As to the details of the architectural scheme perhaps one can obtain the best idea through the classification of the buildings into groups as follows:

Group One. Station Square, including the railroad station and a group of buildings adjoining containing shops, offices, a restaurant and accommodations for some three hundred or four hundred people, consisting mainly of small non-housekeeping apartments for men and women, in connection with which there is provided a squash court as well as a certain number of small studios.

Group Two. A block of small single-family houses, with thirteen feet frontage, two or three stories in height, containing four rooms and bath.

Group Three. A block of single-family houses of seventeen feet frontage, two stories in height with attic, seven to nine rooms and bath.

Group Four. A block of ten single-family houses, with seventeen feet frontage, two stories in height and containing five rooms and bath.

Group Five. A block of single-family houses with twenty feet frontage, two stories and attic in height and containing six to eight rooms and bath.

Group Six. Three blocks of single-family houses, with twenty feet frontage, two stories in height with attic and containing eight to ten rooms and two baths.

Group Seven. Three blocks of single-family houses with twenty-six feet frontage, three stories in height, containing ten to twelve rooms and baths and toilets.

Group Eight. A block of workshops and flats, twenty feet frontage, two and three stories in height, the former containing workshops or stores with three rooms and bath above, the latter workshops and stores on street level and six rooms and bath in upper stories.

Group Nine. A row of semi-detached two-family houses on shallow lots of fifty feet frontage, containing two stories, each unit consisting of six rooms and bath all on one Door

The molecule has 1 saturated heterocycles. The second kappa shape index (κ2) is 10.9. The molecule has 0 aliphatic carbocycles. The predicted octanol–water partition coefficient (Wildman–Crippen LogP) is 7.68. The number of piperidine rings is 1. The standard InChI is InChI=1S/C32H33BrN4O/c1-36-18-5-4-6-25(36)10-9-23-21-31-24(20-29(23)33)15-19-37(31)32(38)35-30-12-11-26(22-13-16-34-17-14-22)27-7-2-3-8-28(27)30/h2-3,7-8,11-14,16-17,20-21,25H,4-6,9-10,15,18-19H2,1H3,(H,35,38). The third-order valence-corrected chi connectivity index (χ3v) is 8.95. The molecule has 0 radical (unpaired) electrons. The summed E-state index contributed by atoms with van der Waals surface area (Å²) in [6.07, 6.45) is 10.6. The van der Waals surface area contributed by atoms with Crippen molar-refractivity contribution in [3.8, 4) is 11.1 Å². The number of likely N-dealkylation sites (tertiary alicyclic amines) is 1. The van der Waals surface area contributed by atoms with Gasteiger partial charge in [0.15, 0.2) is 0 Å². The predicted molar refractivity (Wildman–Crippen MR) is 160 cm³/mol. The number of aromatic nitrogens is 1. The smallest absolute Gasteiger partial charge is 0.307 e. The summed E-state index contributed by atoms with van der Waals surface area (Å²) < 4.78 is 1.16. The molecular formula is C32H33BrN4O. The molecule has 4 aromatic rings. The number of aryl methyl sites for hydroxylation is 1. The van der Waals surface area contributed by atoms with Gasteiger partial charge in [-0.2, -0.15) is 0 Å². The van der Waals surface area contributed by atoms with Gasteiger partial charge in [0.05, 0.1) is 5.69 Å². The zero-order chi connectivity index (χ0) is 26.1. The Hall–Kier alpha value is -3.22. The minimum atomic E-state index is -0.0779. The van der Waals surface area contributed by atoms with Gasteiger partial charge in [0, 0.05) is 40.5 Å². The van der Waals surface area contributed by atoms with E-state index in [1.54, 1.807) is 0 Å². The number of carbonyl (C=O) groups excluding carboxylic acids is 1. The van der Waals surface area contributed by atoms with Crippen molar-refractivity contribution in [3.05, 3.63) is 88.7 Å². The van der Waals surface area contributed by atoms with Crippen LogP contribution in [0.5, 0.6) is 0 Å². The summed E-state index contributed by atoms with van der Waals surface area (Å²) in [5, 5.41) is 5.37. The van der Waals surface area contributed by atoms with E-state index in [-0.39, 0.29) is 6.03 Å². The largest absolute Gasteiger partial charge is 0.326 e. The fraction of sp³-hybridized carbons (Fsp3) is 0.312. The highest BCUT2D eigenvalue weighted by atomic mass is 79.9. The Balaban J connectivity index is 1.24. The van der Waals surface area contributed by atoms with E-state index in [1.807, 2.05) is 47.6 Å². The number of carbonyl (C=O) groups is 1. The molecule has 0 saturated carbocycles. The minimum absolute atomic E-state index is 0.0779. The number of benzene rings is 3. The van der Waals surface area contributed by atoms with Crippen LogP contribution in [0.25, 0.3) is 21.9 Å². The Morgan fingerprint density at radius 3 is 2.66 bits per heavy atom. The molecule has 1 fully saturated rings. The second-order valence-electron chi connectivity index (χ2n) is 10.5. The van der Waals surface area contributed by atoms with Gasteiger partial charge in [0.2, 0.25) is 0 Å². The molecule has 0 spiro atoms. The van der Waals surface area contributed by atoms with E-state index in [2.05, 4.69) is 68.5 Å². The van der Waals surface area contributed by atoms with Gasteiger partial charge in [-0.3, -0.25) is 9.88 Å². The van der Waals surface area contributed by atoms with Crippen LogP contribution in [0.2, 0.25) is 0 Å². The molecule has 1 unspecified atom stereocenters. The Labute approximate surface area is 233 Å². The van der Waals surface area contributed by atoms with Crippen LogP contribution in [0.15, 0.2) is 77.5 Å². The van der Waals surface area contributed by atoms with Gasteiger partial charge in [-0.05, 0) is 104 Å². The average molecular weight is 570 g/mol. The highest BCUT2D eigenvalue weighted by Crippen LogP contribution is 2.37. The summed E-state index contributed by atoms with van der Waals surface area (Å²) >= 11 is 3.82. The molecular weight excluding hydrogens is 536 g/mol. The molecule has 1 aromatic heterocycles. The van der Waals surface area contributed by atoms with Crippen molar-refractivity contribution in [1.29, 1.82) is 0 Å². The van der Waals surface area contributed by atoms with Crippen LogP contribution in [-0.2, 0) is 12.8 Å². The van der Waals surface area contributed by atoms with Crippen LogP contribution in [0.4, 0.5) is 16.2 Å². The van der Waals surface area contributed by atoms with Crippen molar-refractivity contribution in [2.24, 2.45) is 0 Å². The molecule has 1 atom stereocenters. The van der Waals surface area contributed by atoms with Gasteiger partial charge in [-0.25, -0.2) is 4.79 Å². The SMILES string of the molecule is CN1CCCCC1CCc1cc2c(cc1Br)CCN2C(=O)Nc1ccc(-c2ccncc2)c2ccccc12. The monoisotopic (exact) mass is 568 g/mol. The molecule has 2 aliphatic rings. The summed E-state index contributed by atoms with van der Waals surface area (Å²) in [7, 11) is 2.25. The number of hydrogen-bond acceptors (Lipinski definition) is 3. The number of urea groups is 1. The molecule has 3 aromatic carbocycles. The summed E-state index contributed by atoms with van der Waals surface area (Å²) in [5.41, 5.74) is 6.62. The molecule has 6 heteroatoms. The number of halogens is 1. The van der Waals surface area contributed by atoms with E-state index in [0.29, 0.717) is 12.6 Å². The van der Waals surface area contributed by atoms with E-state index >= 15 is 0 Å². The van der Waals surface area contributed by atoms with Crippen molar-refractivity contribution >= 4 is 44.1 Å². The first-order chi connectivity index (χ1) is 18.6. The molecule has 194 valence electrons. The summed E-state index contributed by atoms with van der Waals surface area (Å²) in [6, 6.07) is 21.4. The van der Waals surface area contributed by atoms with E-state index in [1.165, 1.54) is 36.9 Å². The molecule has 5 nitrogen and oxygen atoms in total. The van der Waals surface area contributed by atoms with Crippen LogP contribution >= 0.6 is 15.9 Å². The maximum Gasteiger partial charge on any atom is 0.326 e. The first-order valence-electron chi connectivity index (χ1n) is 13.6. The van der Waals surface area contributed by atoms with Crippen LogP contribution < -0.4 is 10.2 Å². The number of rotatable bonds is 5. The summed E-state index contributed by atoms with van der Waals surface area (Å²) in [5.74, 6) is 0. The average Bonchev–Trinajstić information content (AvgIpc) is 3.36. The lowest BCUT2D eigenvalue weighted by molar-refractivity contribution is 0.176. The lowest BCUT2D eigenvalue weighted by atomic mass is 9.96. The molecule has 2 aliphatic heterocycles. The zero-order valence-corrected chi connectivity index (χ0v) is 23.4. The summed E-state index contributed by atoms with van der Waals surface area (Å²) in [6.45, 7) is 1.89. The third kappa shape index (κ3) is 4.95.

Group Ten. A row of semi-detached two-family houses on lots of twenty-seven feet frontage, two stories in height, each unit containing five or six rooms and bath all on one floor.

The drawings reproduced here speak for themselves as to the attractiveness and architectural impressiveness of Mr. Atterbury's plans for the buildings of the above groups. As may be seen, the arrangements afford considerable latitude for differences in income taste, number in family and habits of life among the prospective residents and yet preserve the harmony of the scheme from both architectural and operative points of view. It is not going to be a town where a low-paid mechanic or day laborer can afford to live and in view of the ill-advised and unauthorized announcement that it was to be a workingman's colony there may be some regret or disappointment at this. But the members of the Sage Foundation hint that in future the funds in its possession may also be used to provide better housing for wage-earners of this class. The homes at Forest Hills will, however, be within the means of well-paid mechanics, workers on small salaries, etc.